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Hiking the Maroon Bells Four Pass Loop in Aspen, Colorado’s Snowmass Wilderness is arguably one of the top experiences you can have when visiting Colorado in the summer months. This 26-mile, 3 to 5 day hike will take you past smooth, glasslike lakes, through beautiful meadows filled with wild flowers and over four mountain passes that reach over 12,000 ft. Recently, one of our Ayoopa community members set out to trek the Maroon Bells Four Pass Loop. He is visiting our blog today to share his experience and tips to help you prepare for your first time camping and hiking the loop! Keep reading to learn more about Praful’s experience on the trail.
Q: Give us the deets on your trip. Where did you go? For how long? Who did you bring with you?
Praful: To start with, this was an unsuccessful attempt to hike the four pass loop in the Maroon Bell wilderness. We planned to hike it over four days. We were a group of four friends from college. Our last successful hike was hiking/camping in Supai, AZ.
Q: Tell us about the location.
Praful: It was breathtaking with views of 14ers (or, for those of you not familiar with mountaineering lingo, mountains topping out at over 14,000 ft) from lush green valleys. We hiked through Maroon Lake to Crater Lake before we gave up. Maroon Lake has beautiful reflection of the mountains near by.
Q: What gear did you bring?
Praful: We packed a lot of gear to survive the high altitudes. We took two light weight tents that could withstand high winds, sleeping bags with 20° F rating, light weight sleeping pads, rain jackets, hiking poles and thermal wear. In Maroon Bells Snowmass wilderness, all food and personal items must be packed in bear canisters so each of us carried one bear canister. We also took one bear spray and a couple of knives. A couple of members in our group also carried DSLR cameras and tripods. For food, we took Mountain House freeze dried food and some other dry food. We cooked with isopropane stove.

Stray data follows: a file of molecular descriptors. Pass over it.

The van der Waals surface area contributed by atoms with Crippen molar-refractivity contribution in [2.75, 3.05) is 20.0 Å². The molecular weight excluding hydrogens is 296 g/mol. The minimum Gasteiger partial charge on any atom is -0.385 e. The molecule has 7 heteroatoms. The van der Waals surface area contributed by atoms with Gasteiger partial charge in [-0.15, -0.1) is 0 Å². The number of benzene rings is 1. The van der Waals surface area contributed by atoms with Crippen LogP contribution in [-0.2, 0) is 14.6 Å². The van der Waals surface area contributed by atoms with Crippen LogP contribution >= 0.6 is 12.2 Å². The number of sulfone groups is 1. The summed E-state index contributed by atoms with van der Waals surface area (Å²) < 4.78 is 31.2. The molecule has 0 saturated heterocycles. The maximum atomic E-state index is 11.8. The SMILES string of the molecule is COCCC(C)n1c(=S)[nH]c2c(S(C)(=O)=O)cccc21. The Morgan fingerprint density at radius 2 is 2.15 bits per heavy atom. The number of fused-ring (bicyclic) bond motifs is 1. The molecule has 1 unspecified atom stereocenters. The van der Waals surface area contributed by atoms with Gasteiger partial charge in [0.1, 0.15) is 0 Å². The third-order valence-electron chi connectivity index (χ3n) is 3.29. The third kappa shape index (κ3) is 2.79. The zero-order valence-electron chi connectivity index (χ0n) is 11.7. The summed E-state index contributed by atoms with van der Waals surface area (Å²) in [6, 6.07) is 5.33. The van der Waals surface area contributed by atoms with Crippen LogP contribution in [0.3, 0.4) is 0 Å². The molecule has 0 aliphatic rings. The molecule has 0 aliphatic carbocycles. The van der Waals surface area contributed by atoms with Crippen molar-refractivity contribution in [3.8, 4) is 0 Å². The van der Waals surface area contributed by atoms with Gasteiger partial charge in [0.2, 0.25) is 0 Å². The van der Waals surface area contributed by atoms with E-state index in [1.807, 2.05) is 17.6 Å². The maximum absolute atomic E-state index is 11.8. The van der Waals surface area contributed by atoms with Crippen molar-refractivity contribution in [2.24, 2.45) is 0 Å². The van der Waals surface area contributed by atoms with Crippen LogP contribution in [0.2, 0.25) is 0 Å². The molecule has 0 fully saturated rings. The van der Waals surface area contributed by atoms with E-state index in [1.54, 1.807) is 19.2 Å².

Q: What was the most useful item? What made it stand out?
Praful: The bear canisters we took turned out to be the most useful. We did not realize how serious the bear problem in that are was until we arrived. Some campgrounds around Maroon Lake were closed because of bear menace.
Q: What item would you leave at home next time?
Praful: We would definitely leave back the camera and accessories. It adds at least 4 pounds to the backpack and an iPhone would be a much better, lighter option when you are hiking 2,000 feet in 2 days.
Q: Best story or most memorable moment of the trip. Go!
Praful: The most memorable moment of the trip would be the view from atop the Independence Pass. The photo speaks for itself.
Q: What advice do you have for someone planning a similar trip?
Praful: We couldn’t hike the four pass loop. We gave up on the second day, but we learnt a lot from this trip. We failed because we didn’t plan well. My advice to someone’s first time hiking and camping on the loop would be to plan well. We packed too much food and equipment. Plan all your meals, snacks and plan to pack the trash with the constraint that you need to fit everything including trash in the bear canister. The second piece of advice is to add a extra day in trip when trekking in high altitudes. Almost all of us suffered from mountain sickness at some point during the trip which delayed our hikes.
Thinking about trekking the Maroon Bells Four Pass Loop? Ayoopa has your Aspen tent rental, Aspen backpack rental and Aspen sleeping bag rental options in one spot, making it easy to compare and find the best price! Also, if you need a specialty camping gear item like those crucial bear canisters, let our concierge help!